Last year, Labor and the government brawled over whether inequality was worsening in Australia. Labor argued it had reach a multi-decade high; the government claimed that the Gini coefficient, in Treasurer Scott Morrison's words, "the accepted global measure of income inequality around the word -- that figure shows that it hasn't got worse". That statement relied on keeping the period in question narrowly confined, because there's no doubt that since the Hawke government began its deregulatory economic program, inequality has worsened in Australia, though not badly as many other countries, even as all incomes have grown strongly in real terms.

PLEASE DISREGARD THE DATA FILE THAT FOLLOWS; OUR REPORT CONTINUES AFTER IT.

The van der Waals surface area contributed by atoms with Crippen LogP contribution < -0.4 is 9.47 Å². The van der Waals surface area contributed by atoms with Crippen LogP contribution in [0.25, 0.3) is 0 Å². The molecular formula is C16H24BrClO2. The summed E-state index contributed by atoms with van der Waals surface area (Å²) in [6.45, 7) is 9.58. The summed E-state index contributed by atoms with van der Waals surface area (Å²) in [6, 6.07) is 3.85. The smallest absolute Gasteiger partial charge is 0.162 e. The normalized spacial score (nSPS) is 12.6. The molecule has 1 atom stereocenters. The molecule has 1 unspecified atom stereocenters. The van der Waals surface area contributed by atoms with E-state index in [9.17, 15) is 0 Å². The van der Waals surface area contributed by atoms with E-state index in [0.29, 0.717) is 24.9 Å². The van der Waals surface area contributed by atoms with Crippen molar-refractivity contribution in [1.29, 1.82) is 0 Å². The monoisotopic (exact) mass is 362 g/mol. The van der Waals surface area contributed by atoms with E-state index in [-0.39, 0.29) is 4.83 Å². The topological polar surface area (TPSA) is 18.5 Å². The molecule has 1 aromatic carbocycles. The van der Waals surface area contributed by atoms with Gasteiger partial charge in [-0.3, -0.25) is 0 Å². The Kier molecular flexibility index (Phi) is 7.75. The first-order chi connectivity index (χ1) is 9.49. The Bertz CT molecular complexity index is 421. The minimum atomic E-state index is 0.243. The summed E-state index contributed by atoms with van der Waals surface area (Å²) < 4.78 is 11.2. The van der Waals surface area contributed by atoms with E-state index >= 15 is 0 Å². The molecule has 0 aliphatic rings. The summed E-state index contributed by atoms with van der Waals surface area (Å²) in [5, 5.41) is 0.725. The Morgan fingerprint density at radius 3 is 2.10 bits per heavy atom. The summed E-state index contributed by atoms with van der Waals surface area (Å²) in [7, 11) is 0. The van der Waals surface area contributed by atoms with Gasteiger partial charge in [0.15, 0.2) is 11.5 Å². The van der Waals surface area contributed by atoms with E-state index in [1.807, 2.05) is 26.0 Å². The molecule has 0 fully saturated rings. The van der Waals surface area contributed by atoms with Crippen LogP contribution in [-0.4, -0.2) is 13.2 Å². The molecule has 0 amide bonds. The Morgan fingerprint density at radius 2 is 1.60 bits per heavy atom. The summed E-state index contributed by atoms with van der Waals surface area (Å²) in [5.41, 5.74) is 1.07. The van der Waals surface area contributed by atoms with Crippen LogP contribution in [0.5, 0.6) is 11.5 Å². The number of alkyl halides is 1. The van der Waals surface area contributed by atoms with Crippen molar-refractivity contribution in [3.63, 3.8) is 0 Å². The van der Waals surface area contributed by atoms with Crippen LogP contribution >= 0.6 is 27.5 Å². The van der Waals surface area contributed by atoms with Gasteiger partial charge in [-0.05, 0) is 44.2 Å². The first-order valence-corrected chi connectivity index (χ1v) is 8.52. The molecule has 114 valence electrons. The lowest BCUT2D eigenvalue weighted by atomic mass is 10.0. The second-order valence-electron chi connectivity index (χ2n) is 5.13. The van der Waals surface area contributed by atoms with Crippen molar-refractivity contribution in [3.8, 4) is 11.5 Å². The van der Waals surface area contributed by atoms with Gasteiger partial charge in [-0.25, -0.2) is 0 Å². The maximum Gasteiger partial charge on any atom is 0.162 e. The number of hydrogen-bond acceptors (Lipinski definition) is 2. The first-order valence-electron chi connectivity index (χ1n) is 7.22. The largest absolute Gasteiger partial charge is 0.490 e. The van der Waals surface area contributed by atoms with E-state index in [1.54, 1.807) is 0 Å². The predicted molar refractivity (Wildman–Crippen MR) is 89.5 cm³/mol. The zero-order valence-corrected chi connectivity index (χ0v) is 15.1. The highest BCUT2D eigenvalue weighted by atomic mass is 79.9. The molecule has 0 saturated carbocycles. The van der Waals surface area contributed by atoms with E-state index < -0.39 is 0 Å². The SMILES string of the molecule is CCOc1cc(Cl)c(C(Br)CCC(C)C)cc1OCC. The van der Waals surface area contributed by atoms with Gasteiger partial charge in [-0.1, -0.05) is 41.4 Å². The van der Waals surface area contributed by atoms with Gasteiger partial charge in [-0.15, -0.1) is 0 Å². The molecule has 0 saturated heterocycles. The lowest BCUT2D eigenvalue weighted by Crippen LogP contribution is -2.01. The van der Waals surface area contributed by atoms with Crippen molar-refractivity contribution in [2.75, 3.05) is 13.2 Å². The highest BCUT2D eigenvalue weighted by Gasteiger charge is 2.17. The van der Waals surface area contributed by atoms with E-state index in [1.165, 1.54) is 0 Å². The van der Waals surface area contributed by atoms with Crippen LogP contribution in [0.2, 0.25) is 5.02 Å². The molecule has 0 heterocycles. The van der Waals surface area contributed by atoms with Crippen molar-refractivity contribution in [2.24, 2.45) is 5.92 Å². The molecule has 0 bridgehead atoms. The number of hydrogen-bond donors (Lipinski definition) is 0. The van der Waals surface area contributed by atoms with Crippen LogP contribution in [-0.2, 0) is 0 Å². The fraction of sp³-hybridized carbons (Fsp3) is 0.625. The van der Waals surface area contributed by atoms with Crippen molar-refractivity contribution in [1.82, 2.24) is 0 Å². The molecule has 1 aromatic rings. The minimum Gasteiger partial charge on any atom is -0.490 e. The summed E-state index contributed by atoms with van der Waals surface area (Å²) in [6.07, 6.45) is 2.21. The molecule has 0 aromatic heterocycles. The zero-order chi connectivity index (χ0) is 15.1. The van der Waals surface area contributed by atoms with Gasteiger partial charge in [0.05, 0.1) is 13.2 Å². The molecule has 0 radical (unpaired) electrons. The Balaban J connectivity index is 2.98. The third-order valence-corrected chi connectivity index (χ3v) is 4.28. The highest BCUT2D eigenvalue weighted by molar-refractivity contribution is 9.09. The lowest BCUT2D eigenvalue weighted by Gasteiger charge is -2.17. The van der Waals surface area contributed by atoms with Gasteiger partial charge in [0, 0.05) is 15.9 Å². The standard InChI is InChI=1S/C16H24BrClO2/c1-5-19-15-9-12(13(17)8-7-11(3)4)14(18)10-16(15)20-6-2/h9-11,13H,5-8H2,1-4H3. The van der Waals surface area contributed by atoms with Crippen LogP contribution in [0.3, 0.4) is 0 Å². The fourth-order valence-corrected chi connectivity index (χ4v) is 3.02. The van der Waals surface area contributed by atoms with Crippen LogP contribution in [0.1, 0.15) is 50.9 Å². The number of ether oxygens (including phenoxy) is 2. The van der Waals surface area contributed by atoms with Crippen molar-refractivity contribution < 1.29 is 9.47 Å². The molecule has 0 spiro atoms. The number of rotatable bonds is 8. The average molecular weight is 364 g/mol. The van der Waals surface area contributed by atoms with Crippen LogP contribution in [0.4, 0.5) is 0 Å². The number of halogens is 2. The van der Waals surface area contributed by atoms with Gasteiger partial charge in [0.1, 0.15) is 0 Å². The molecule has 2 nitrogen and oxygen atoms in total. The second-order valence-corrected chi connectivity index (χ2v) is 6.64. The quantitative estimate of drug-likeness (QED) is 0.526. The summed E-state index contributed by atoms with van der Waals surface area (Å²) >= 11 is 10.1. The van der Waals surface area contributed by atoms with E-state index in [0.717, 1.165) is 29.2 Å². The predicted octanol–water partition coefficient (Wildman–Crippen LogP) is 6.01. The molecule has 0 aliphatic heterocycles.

In any event, the Gini coefficient is just one number for the whole economy. It's less helpful in explaining changing inequality between different areas of the economy, or different geographical areas, or between different demographics. And that's relevant now, because there's strong evidence that young Australians are doing very badly from our current policy mix -- and that that harm is worsening, while senior Australians are benefiting from it.